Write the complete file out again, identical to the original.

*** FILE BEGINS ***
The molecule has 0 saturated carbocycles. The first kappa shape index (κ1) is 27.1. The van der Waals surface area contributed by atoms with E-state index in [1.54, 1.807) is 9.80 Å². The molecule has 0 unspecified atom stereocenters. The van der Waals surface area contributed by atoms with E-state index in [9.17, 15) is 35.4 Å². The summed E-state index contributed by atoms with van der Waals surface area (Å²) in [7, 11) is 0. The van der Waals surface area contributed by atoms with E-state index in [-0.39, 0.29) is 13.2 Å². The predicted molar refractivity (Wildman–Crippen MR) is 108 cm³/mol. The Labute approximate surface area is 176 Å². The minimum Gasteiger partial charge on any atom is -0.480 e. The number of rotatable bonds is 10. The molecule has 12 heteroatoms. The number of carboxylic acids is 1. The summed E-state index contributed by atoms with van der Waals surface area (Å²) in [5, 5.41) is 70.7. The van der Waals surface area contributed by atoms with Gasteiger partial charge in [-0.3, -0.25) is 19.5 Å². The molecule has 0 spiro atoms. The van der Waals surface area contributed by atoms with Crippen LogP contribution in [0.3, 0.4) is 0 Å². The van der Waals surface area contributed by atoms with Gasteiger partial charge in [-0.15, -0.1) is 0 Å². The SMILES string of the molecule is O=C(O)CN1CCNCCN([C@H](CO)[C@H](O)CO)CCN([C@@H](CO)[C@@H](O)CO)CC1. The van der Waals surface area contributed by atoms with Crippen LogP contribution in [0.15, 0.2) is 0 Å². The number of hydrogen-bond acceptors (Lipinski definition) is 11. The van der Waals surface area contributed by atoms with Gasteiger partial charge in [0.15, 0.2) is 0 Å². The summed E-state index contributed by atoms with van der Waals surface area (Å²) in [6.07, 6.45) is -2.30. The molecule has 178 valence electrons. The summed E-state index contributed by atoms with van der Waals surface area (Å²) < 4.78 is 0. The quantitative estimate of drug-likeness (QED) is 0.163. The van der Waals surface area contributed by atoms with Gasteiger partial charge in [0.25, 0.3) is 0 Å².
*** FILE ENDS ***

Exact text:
The molecule has 0 saturated carbocycles. The first kappa shape index (κ1) is 27.1. The van der Waals surface area contributed by atoms with E-state index in [1.54, 1.807) is 9.80 Å². The molecule has 0 unspecified atom stereocenters. The van der Waals surface area contributed by atoms with E-state index in [9.17, 15) is 35.4 Å². The summed E-state index contributed by atoms with van der Waals surface area (Å²) in [7, 11) is 0. The van der Waals surface area contributed by atoms with E-state index in [-0.39, 0.29) is 13.2 Å². The predicted molar refractivity (Wildman–Crippen MR) is 108 cm³/mol. The Labute approximate surface area is 176 Å². The minimum Gasteiger partial charge on any atom is -0.480 e. The number of rotatable bonds is 10. The molecule has 12 heteroatoms. The number of carboxylic acids is 1. The summed E-state index contributed by atoms with van der Waals surface area (Å²) in [5, 5.41) is 70.7. The van der Waals surface area contributed by atoms with Gasteiger partial charge in [-0.3, -0.25) is 19.5 Å². The molecule has 0 spiro atoms. The van der Waals surface area contributed by atoms with Crippen LogP contribution in [0.3, 0.4) is 0 Å². The van der Waals surface area contributed by atoms with Gasteiger partial charge in [-0.15, -0.1) is 0 Å². The SMILES string of the molecule is O=C(O)CN1CCNCCN([C@H](CO)[C@H](O)CO)CCN([C@@H](CO)[C@@H](O)CO)CC1. The van der Waals surface area contributed by atoms with Crippen LogP contribution in [0.15, 0.2) is 0 Å². The number of hydrogen-bond acceptors (Lipinski definition) is 11. The van der Waals surface area contributed by atoms with Gasteiger partial charge in [0.15, 0.2) is 0 Å². The summed E-state index contributed by atoms with van der Waals surface area (Å²) in [6.07, 6.45) is -2.30. The molecule has 178 valence electrons. The summed E-state index contributed by atoms with van der Waals surface area (Å²) < 4.78 is 0. The quantitative estimate of drug-likeness (QED) is 0.163. The van der Waals surface area contributed by atoms with Gasteiger partial charge in [0.25, 0.3) is 0 Å².